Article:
As Covid-19 started to spread across the United States earlier this year, dermatology offices began to see suspicious signs on some patients’ skin: Red or purple toes, itchy hives, mottled bumps on fingers, a lacy red rash that spread across legs and arms.

But were those truly associated with the novel coronavirus? After all, many other factors could be at play.

“Many viral infections can trigger a skin rash, so when you catalog these case reports, you have to have other data. Was the patient on a medication a week before the rash began? Are there other possible causes?” asked Dr. Art Papier, an associate professor of dermatology at the University of Rochester Medical Center in New York.

“This is the challenge that Covid-19 brings up. With these different types of presentations and different rashes, is it hives because the patient just has hives or hives related to Covid-19?”

Case reports began to be released in medical journals. The latest, published Wednesday in the journal JAMA Dermatology, describes the experiences of four patients with severe Covid-19 who were admitted to hospitals in New York City in March and April.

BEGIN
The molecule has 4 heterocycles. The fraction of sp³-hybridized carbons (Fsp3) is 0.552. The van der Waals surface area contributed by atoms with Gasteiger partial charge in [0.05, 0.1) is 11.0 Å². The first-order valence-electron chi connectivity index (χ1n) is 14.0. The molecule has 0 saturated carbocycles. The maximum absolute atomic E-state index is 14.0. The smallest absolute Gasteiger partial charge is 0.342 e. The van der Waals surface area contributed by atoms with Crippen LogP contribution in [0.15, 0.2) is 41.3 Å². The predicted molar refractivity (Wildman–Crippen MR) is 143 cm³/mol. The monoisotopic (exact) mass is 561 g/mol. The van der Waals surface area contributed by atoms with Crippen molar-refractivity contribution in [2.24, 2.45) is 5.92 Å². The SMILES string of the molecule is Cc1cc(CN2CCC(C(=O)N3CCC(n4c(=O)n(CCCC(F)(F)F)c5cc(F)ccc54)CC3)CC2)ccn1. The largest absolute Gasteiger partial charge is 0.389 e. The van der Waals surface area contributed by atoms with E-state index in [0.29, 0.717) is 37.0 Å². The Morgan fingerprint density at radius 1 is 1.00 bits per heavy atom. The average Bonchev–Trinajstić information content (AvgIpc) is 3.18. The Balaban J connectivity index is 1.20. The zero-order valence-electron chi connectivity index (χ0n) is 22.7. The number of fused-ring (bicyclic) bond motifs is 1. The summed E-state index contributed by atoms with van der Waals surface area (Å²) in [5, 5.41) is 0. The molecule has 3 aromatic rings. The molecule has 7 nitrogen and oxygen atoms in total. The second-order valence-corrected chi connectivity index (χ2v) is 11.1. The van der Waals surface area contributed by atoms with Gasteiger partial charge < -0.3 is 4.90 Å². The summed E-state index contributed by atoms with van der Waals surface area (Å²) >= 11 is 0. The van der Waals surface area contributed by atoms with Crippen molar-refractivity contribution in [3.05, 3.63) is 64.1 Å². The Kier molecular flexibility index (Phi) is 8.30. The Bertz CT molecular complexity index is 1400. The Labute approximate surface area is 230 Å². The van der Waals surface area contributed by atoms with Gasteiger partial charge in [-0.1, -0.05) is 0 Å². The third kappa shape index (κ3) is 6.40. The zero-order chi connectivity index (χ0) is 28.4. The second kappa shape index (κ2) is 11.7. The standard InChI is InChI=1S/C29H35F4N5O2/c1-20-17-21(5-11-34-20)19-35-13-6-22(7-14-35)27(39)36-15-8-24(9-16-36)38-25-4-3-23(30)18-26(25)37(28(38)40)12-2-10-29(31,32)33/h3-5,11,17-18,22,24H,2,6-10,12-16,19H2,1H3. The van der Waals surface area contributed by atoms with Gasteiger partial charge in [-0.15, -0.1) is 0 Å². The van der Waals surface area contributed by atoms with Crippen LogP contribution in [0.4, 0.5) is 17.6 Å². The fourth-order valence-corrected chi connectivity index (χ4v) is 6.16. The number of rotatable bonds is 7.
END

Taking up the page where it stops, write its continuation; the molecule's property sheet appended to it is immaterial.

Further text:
The patients, ages 40 to 80, had discoloration of their skin as well as lesions called retiform purpura, according to the research report. Biopsies were performed for each patient and they showed that the patients had a type of vasculopathy, meaning that their blood vessels were affected.

The researchers — from NewYork-Presbyterian/Weill Cornell Medical College — wrote in their report that the skin discoloration could represent partial occlusion or blockage of blood vessels, and the retiform purpura could represent full blockage.

Such rashes and discoloration of the skin can be a “clinical clue” to there being possible blood clotting in the body, the study said.

Since early on in the pandemic, doctors have noticed that severe Covid-19 could cause abnormal blood clotting in patients.

The report comes with some limitations, including that the researchers were not able to confirm the precise timing of when rashes and other issues with the skin first appeared for each patient. Also, more research is needed to determine whether similar findings would emerge among a larger group of Covid-19 patients.

Yet overall, the researchers wrote in their report that physicians caring for Covid-19 patients should be aware of skin discoloration and rashes as “potential manifestations” of abnormal underlying blood clotting.

Medical reference: CNN Health